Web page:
I haven’t posted in a week or so! Because there was something that happened last week that had me stopped in my tracks.
We went for a follow up appointment from some extensive investigations that happened in September during a two week admission in Bristol Childrens Hospital which involved every system in Ambers body, ie neurological, gastrointestinal, respiratory, cardiac, and dietary!. There was nothing that could have prepared me for what happened next! I thought I knew everything about Amber’s health problems, and although I requested a cardiac work-up, I left the appointment in a daze of shock and disappointment. When we arrived at the clinic Amber was given an ECG and an Echocardiogram, an Echo is a procedure that looks at the structure of the heart, the blood flow, the thickness of the muscles etc using ultrasound technology. I already knew that Amber had a small anomaly that I was told about by a nurse when she was two but was told that a lot of the population live with it, and that unless she was going to be a deep sea diver, which she wasn’t, then there was nothing to worry about. Except what I was told last week, is that in fact, she has a hole in her heart, and not what was originally thought. Amber also has an anomaly in the beating of her precious heart, and at times her heart beats extremely fast called tachycardia. We are lucky enough to have a great cardiac consultant that listened intently to the clinical history given by me about Amber, and was also interested in genetics and cardiovascular problems. He was pumped! Excuse the pun….. to ensure that he gets to the bottom of her problems.
Although I asked for the referral and testing it came as a shock that we were adding Congenital Heart Defect to her list of conditions. It felt strange that no longer was I liaising with Epilepsy Nurse specialists, but was also being given information about the British Heart Foundation from a Cardiac Nurse Practitioner. What makes me angry, however, is that earlier this year, when these cardiac symptoms were at their worst I was seen as slightly neurotic by the local health team at our regional hospital. I am desensitised to her extreme seizures, as I have said in a previous post, but when you walk into your child’s bedroom, in the middle of the night to check on some weird noise that she has made, and you peak through her bed sides, to see that she is staring at you, eyes wide, and not moving, and you fear the worst………. The shock is horrendous, and you look intently, stopped in your tracks, till you see her breath. In July Amber was admitted to the local hospital for 36 hours of cardiac monitoring, following some of these uneasy events, but the monitoring was not followed up, nor was it reported on, in fact it was lost in the ether of wireless cardiac monitoring in our local hospital. I remember at the time telling the doctor, that if I didn’t follow it up and god forbid she died from a cardiac event and I hadn’t investigated it I would have never forgiven myself, as strong as I am, I would have felt I failed her. But they failed me as a parent, and Amber as a complex child, I feel they humoured me and didnt treat me or my daughter with the basic level of care that should be expected.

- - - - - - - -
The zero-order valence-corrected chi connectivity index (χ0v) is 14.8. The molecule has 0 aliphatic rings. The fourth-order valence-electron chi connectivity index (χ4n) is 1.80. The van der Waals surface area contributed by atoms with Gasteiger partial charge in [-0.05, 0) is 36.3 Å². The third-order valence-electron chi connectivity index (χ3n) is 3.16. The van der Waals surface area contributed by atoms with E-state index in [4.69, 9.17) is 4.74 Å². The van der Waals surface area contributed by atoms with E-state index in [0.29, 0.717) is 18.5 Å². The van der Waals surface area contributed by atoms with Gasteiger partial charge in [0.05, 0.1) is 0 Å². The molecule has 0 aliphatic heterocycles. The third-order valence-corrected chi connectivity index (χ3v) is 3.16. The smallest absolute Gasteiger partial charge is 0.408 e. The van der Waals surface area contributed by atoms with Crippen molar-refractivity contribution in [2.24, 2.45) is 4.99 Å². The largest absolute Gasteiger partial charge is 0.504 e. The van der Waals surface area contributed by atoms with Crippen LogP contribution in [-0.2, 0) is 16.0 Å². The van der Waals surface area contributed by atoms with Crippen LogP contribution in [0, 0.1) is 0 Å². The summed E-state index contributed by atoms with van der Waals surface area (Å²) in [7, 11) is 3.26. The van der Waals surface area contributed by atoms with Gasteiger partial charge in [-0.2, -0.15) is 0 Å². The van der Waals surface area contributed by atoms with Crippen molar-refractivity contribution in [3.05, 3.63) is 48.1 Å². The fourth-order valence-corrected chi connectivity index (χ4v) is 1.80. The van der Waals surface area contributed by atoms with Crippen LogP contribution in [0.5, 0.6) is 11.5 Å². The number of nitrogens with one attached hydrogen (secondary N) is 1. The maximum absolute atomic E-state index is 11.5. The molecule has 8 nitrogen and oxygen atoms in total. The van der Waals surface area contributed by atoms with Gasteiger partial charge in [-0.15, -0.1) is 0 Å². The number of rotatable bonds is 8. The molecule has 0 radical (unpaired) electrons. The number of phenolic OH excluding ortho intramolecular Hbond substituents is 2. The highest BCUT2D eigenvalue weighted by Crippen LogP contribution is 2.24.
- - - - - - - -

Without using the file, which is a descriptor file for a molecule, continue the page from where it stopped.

Thankfully, again, I have been given the respect, as a parent expert in my child from our specialist centre. She is now under the radar of cardiac services, and even if there is nothing that can be done, she will be continued to be monitored probably for the remainder of her life. We now know that if she ever has to have an operation she will need anti-biotics prior to prevent Endocarditis, a rare but serious bacterial infection of the lining of the heart.
Today I received an email from the Neurologist, saying simply “Amber keeps teaching us all the time!” Amber certainly does, she has taught me to listen to my senses, listen to my intuition, and to never give up. She teaches the medical profession to look outside the box, for those that are able, which isn’t always easy! She certainly does have a precious heart, even more so now than ever before.